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How and why "practice doesn't make perfect, practice makes permanent"
on 26 September 2012
For several decades, Anders Ericsson and his associates at Florida State University have been conducting research on peak performance, and he began to attract attention after the publication of a Harvard Business Review article, The Making of an Expert (July/August 2007), he co-authored with Michael J. Prietula and Edward T. Cokely. They observe, "Before practice, opportunity, and luck can combine to create expertise, the would-be expert needs to demythologize the achievement of top-level performance, because the notion that genius is born, not made, is deeply ingrained. It's perhaps most perfectly exemplified in the person of Wolfgang Amadeus Mozart, who is typically presented as a child prodigy with exceptional innate musical genius. Nobody questions that Mozart's achievements were extraordinary compared with those of his contemporaries. What's often forgotten, however, is that his development was equally exceptional for his time. His musical tutelage started before he was four years old, and his father, also a skilled composer, was a famous music teacher and had written one of the first books on violin instruction. Like other world-class performers, Mozart was not born an expert--he became one." With rare exception, the research suggests that peak performance requires at least 10,000 of highly disciplined ("deep, deliberate, sharply focused") practice under expert supervision in combination with being in the right circumstances at the right time.
All this serves to help introduce Practice Perfect, the latest of several excellent books whose authors or co-authors discuss the meaning and significance of revelations for which the research of Ericsson and his associates is primarily responsible and duly acknowledged. Doug Lemov, Erica Woolway, and Katie Yezzi introduce and discuss "42 rules for getting better at getting better" and devote a separate chapter to each, organizing them within six sections:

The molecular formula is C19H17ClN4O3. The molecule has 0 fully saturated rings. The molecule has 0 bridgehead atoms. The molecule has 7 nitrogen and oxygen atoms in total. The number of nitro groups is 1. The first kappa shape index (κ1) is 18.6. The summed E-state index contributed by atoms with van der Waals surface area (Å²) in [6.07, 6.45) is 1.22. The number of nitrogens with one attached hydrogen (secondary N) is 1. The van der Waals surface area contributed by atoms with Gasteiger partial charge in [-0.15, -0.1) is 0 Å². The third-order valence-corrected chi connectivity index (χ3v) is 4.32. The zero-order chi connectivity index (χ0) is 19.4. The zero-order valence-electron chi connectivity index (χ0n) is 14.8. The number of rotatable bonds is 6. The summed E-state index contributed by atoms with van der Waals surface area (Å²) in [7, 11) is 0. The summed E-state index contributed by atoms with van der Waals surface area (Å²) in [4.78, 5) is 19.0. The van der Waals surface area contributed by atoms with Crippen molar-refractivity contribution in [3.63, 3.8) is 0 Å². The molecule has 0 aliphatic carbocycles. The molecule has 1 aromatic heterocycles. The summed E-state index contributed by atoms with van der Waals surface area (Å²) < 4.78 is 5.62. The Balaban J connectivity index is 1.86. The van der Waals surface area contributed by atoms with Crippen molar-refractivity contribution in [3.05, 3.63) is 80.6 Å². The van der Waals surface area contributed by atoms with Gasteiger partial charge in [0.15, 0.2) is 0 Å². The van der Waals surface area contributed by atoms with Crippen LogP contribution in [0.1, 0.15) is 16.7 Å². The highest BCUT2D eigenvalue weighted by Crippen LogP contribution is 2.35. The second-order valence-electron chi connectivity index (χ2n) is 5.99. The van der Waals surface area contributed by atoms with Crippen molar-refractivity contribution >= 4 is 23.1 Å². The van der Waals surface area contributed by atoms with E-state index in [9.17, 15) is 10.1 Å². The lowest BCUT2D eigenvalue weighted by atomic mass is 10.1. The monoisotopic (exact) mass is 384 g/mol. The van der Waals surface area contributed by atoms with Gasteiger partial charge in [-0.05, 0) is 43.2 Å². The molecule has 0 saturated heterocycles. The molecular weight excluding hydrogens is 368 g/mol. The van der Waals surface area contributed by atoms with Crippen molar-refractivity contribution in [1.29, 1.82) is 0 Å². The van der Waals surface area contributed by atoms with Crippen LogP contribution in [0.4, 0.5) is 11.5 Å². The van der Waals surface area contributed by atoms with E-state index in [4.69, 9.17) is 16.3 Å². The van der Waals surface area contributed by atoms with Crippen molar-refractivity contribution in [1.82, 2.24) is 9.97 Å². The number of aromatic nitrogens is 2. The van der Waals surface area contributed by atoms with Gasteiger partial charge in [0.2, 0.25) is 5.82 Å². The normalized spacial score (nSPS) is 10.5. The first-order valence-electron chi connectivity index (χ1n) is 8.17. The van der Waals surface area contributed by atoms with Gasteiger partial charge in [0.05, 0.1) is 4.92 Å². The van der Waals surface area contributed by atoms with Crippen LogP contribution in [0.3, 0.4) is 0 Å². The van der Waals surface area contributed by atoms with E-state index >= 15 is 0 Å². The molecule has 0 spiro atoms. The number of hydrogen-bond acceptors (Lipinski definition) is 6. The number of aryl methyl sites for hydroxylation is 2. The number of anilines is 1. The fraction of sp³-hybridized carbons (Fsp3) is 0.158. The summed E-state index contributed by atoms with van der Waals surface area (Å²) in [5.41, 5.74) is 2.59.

RETHINKING PRACTICE (Rules 1-8)
Example: #7 Differentiate Drill from Scrimmage
Comment: There are significant differences between iterative practice of a drill and correct application of it.
HOW TO PRACTICE (9-14)
Example: #14 Make Each Minute Matter
Comment: Activity often wastes time whereas productivity never does.
USING MODELING (15-22)
Example: #22 Get Ready for Your Close Up
Comment: Make certain that the example you set or select is memorable...and relevant.
Example: #23 Practice Using Feedback (Nit Just Getting It)
Comment: Beware of the "Knowing-Doing Gap."
CULTURE OF PRACTICE (31-37)
Example: #33 Make It Fun to Practice
Comment: "Work without joy is drudgery. Drudgery does not produce champions, nor does it produce great organizations." John Wooden
POST-PRACTICE: MAKING THE NEW SKILLS STICK (38-42)
Example: #40 Keep Talking
Comment: Name the discrete skills and drills that you practice.
Then in the final section, CONCLUSION: THE MONDAY MORNING TEST, Lemov, Woolway, and Yezzi recommend specific rules for organizations, for a mentee or small team, and for the reader ("yourself"). Then in Appendix, they suggest teaching techniques from Lemov's book, Teach Like a Champion, and in Appendix B, sample practice activities.
With all due respect to the books written by Geoff Colvin (Talent Is Overrated), Daniel Coyle (The Talent Code and The Little Book of Talent), and Malcolm Gladwell (Outliers) -- duly cited with appreciation by Lemov, Woolway, and Yezzi -- I think Practice Perfect is the single best source for information, insights, and advice on how to apply what Ericsson's research has revealed. That is, how to use the aforementioned highly disciplined ("deep, deliberate, sharply focused") practice under expert supervision -- in combination with being in the right circumstances at the right time -- to achieve peak performance.